[FR] Law to protect child YouTubers and influencers

IRIS 2020-10:1/24

Amélie Blocman


The activities of children under 16 whose image is disseminated via online video platforms are now regulated in France. This phenomenon often has significant economic and financial implications, either for the children’s families, who frequently generate a large income from it, or for the brands that use these videos as a new form of advertising. Before the recent introduction of a new law, videos of this type, which are filmed by parents and depict minors, were not regulated in any way. Unlike the work of children in the entertainment industry, for example, filming schedules and durations were not governed by employment law. The money the children earned could therefore not be deposited in a Caisse des dépôts et consignations account until they reached the age of majority and was paid directly to the channel owners, who were usually their parents.

Child "influencers" whose activities are treated as a form of work now enjoy the same protection under the Employment Code as children in the modelling, entertainment and advertising industries (Article L. 7124-1 et seq. of the Employment Code). Before their children are filmed or their videos are disseminated, parents must request an individual licence or approval from the authorities. Their child’s rights and the consequences of their child’s image being posted on the Internet are explained to them. Parents also have a new financial obligation and must now deposit some of the income earned by their child with the Caisse des dépôts et consignations until they attain the age of majority or emancipation, as is already the case for children in the entertainment industry. Sanctions are in place for parents who keep the money for their own use.

Child "influencers" whose activity is not the subject of an employment relationship (and who are therefore not covered by Article L. 7124-1 of the Employment Code) are also protected by the new law. A declaration must be filed if they exceed certain thresholds (to be determined by decree) for the length or number of videos produced or income earned from their distribution. Their parents are also made aware of these legal obligations and are required to deposit a proportion of their child’s income with the Caisse des dépôts et consignations. In the absence of any authorisation, approval or declaration, the authorities can refer the case to the courts (new Article 6-2 of the Law on Confidence in the Digital Economy of 21 June 2004).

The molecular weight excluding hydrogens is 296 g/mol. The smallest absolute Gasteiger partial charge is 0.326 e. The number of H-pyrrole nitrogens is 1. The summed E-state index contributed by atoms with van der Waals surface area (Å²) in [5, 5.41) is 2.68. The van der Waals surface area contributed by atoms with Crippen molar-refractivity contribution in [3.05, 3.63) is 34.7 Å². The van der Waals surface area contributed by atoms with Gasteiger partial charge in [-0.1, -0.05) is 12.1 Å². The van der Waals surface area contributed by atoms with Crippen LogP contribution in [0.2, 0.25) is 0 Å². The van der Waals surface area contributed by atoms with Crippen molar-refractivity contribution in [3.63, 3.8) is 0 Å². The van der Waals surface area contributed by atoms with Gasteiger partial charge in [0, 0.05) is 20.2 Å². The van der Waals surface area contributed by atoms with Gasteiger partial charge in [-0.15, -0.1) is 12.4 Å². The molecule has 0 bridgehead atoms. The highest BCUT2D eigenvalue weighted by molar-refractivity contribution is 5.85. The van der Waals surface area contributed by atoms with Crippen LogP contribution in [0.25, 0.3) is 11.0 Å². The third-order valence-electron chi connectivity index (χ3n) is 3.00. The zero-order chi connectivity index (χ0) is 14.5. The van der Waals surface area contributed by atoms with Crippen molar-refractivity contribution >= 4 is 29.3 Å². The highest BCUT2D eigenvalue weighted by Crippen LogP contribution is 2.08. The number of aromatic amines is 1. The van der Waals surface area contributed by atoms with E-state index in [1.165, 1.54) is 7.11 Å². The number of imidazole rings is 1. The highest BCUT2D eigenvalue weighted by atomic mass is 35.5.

The law also requires advertisers who place products in videos that mainly feature children to assume a certain level of responsibility.

Video-sharing platforms are also urged to adopt charters, in particular to make children aware of the consequences that the distribution of their image could have for their private life, as well as the associated psychological and legal risks. The Conseil supérieur de l’audiovisuel (the French audiovisual regulator – CSA) is responsible for promoting the signature of such charters (new Article 15-1 of the Act of 30 September 1986).

Finally, the text expressly gives minors the right of deletion or to be forgotten, as enshrined in Article 15-1 of the amended French Data Protection Act of 6 January 1978. At the direct request of the child, video-sharing platforms must remove their videos. Parental consent is not required.

All these measures will enter into force six months after the law was published, that is, in April 2021.


  • Loi n° 2020-1266 du 19 octobre 2020 visant à encadrer l'exploitation commerciale de l'image d'enfants de moins de seize ans sur les plateformes en ligne
  • Law No. 2020-1266 of 19 October 2020 regulating the commercial exploitation of children under 16 on Internet platforms

This article has been published in IRIS Legal Observations of the European Audiovisual Observatory.